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Tuesday, April 23, 2024

Children’s Place sends sexist, anti-feminist message to girls

No, you did not do that, Children’s Place. Please tell me it’s not true. Unfortunately, it did. It sold a girls’ T-shirt that read “My best subjects.” Shopping, music and dancing were checked, but the math box was left blank with “Well, nobody’s perfect” written underneath in parentheses. This alone would have been disconcerting enough, but in 2011, JCPenney sold an equally awful children’s T-shirt that read “I’m too pretty to do homework so my brother has to do it for me.” What the hell?! (Side note: What kind of mother, father, grandma, guardian or ANYONE would buy one of those for a little girl?)

Why do big popular retailers think this is at all appropriate? In five seconds, I thought of five way better things to print on girls’ T-shirts. And bonus: they wouldn’t get the company in trouble and would probably bring in more money. How about “Fun, cute, sassy and smart!” or Children’s Place could have just checked the “math” box and written “Nobody’s perfect, but I’m pretty close.” Granted, that sends a bit of a narcissistic message, but at least it’s better than insinuating all girls are bad at math.

These sexist messages are not just found on kids’ T-shirts; they’re everywhere. And. They. Need. To. End.

With the large majority of college graduates being women, and women gaining more opportunities every day, we should be encouraging girls to pursue things their grandmothers couldn’t, like math and medicine, not telling them it’s good to slack in school.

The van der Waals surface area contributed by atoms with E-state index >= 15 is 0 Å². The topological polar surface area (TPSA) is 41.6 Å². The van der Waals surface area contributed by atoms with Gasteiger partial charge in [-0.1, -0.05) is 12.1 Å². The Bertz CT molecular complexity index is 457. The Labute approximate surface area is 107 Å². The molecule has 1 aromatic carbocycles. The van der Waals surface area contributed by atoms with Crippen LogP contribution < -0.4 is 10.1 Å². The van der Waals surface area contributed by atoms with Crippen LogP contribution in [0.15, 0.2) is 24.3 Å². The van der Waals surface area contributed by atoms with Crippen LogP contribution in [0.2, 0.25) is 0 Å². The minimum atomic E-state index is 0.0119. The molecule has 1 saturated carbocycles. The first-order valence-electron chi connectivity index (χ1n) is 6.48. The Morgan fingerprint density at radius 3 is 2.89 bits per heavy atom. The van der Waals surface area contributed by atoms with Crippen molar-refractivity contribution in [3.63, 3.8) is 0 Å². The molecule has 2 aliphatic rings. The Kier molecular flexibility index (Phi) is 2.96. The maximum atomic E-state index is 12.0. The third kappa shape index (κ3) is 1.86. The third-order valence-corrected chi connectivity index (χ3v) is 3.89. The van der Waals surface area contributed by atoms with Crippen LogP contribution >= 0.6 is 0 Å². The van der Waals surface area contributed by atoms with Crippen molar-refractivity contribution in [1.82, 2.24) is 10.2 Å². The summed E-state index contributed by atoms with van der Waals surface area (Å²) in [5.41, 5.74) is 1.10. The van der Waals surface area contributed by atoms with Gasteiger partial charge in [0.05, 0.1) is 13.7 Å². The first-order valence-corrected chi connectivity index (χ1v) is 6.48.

Children and all people, really, work to be the person they think they’re supposed to be, and it’s pretty hard to change that mindset. So we should be feeding into that. My parents never put too much pressure on me, but it was expected that I would go to college before I was born. And by setting that standard for me; I never thought for one second that I would not be a college graduate in the spring of 2014, and so far, everything’s on track for that.

While more and more women are going to medical school, which is awesome; there still aren’t that many women in engineering and math fields. Why? Possibly because these weren’t the skills that were reinforced and emphasized to young girls. T-shirts like these, not only show girls who may be struggling in math that it’s OK; they tell girls who enjoy math that they’re out of the ordinary and not in a good way. Children’s Place’s T-shirt tells girls that you can’t be good at math and be good at dancing and like shopping, which is totally false.

As a society, we should be encouraging children’s interests, regardless of what they are. Girls can love math, and boys can like music. When I was in preschool and early elementary school, I built elaborate railroads, figuring out how tall ramps could be before trains wouldn’t be able to get up it. I asked for a toolbox for my fifth birthday.  Math was one of my favorite subjects. My parents thought I would grow up to be an engineer. And while I did also have very girly interests, I was never dissuaded from doing those things. But if I had seen T-shirts like these, I probably would have thought I was weird for liking the things I did.

This truly is not just a T-shirt. (Call me over-dramatic if you must.) It really sends the message that big retailers still thinks of girls as pretty little things that can’t do math, be a CEO, work as an engineer, etc. (Sigh.) But at least people are upset about this; 60 years ago, nobody would’ve cared. Slight progress, but progress nonetheless. 

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